Miles of work zone designation to stay in place despite little work left on I-40 Fortify project

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NCDOT said there is no firm timetable for completion

This time last year the North Carolina Department of Transportation was saying the I-40 Fortify project would be wrapped up by fall of 2017.

But a year later, NCDOT said there is no firm timetable for completion.

Those who commute in either direction on the seven-and-a-half mile stretch of the Fortify project on I-40 on the south end of Raleigh, however, haven't seen any significant work in quite a while.

"Probably weeks. It's been a while," Tanisha Blair told ABC11.

Another commuter, Linda Brock of Clayton, said, "I haven't seen anybody working in quite a long time."

The DOT said that is because the project is virtually complete.

Some final clean-up and vegetation planting is going on overnight, but the only significant construction work is the filling of the sinkhole off the right shoulder of the westbound lanes of I-40 as you approach the U-S 1 exit.

Although the sinkhole was never officially part of the Fortify project, the Fortify contractor has been tapped to fill it. And until it is filled and the final pavement is laid on the exit-only lane for US 1, the project won't be considered complete.

DOT said that means the work-zone designation and 60 mph speed limit will remain in place on the seven-and-a-half mile stretch of the project in both directions.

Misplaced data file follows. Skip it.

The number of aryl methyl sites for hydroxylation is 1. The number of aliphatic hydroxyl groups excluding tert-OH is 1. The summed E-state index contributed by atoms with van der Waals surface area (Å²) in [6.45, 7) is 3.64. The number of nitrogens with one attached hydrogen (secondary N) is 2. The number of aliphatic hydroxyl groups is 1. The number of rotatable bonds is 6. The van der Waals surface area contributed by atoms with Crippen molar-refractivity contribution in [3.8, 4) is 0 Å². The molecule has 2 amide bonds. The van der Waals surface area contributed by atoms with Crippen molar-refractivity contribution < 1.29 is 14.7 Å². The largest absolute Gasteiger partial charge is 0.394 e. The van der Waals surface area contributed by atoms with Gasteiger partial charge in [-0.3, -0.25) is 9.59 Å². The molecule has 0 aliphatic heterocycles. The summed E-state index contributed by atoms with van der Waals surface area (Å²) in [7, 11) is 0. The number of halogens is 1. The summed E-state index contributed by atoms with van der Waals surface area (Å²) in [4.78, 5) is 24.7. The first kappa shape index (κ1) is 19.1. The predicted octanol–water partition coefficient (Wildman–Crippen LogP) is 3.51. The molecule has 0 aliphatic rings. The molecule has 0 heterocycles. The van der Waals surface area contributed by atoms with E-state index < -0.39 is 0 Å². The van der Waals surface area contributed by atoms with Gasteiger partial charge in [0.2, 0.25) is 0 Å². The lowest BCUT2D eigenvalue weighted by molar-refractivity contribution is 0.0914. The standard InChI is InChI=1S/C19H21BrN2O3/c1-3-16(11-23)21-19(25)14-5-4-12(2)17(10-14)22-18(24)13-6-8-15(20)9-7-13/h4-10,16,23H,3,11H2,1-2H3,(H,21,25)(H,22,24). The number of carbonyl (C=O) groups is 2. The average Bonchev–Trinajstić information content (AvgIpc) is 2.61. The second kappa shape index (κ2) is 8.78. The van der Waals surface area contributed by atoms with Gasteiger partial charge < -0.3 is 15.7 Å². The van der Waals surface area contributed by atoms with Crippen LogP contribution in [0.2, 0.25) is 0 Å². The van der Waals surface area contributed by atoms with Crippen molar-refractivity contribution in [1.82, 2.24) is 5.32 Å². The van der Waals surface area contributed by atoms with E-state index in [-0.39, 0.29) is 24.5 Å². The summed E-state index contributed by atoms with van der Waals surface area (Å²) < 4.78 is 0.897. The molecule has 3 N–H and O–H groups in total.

Commuters are crying foul.

"If they're working in that one section it should be that one section not the, you know, it shouldn't be the whole thing," Blair said.

Brock thinks it should be reduced, too.

"Keep it right near where the work is being done and let the traffic move freely in the other areas," Brock said.

Brock's husband, Bill, added, "When you don't see any work and you see a reduction in speed and a work zone and nothing being done it's an aggravation to people. And I think you need to eliminate that."

When told the sinkhole is the last major piece of work to be completed, commuter Richards Cobos responded, "I think it's time to up the speed limit, remove the work zone where they are not actually working to allow more cars through there."

And while weeds grow up around the few pieces of heavy equipment remaining around the construction site, Cobos said the average speeds are creeping up because most people think the construction is finished.

"Nobody follows the speed limit through there," he said. "Everybody blasts through there at 70 miles an hour. And if you're trying to drive 60 miles an hour and observe it you're actually almost probably causing dangerous traffic conditions yourself."

But the NC DOT told ABC11 that until a project is completed, it is considered a work zone.
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